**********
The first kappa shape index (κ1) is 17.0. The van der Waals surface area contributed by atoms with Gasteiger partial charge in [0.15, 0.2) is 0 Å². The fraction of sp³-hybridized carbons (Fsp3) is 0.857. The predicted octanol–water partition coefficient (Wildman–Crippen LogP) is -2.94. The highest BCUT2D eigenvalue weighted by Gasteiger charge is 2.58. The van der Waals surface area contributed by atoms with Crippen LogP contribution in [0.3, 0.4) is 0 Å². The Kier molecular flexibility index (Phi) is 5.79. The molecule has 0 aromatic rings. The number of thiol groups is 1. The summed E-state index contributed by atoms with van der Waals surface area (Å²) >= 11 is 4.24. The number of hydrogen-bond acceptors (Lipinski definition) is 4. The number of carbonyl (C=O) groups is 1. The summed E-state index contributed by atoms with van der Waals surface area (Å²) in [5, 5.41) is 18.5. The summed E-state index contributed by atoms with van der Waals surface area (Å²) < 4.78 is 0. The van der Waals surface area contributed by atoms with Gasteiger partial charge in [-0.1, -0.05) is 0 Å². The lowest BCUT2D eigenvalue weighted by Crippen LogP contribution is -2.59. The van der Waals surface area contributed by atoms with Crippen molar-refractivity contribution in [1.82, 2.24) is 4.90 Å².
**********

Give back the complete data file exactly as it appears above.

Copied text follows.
The first kappa shape index (κ1) is 17.0. The van der Waals surface area contributed by atoms with Gasteiger partial charge in [0.15, 0.2) is 0 Å². The fraction of sp³-hybridized carbons (Fsp3) is 0.857. The predicted octanol–water partition coefficient (Wildman–Crippen LogP) is -2.94. The highest BCUT2D eigenvalue weighted by Gasteiger charge is 2.58. The van der Waals surface area contributed by atoms with Crippen LogP contribution in [0.3, 0.4) is 0 Å². The Kier molecular flexibility index (Phi) is 5.79. The molecule has 0 aromatic rings. The number of thiol groups is 1. The summed E-state index contributed by atoms with van der Waals surface area (Å²) >= 11 is 4.24. The number of hydrogen-bond acceptors (Lipinski definition) is 4. The number of carbonyl (C=O) groups is 1. The summed E-state index contributed by atoms with van der Waals surface area (Å²) in [5, 5.41) is 18.5. The summed E-state index contributed by atoms with van der Waals surface area (Å²) < 4.78 is 0. The van der Waals surface area contributed by atoms with Gasteiger partial charge in [-0.1, -0.05) is 0 Å². The lowest BCUT2D eigenvalue weighted by Crippen LogP contribution is -2.59. The van der Waals surface area contributed by atoms with Crippen molar-refractivity contribution in [1.82, 2.24) is 4.90 Å².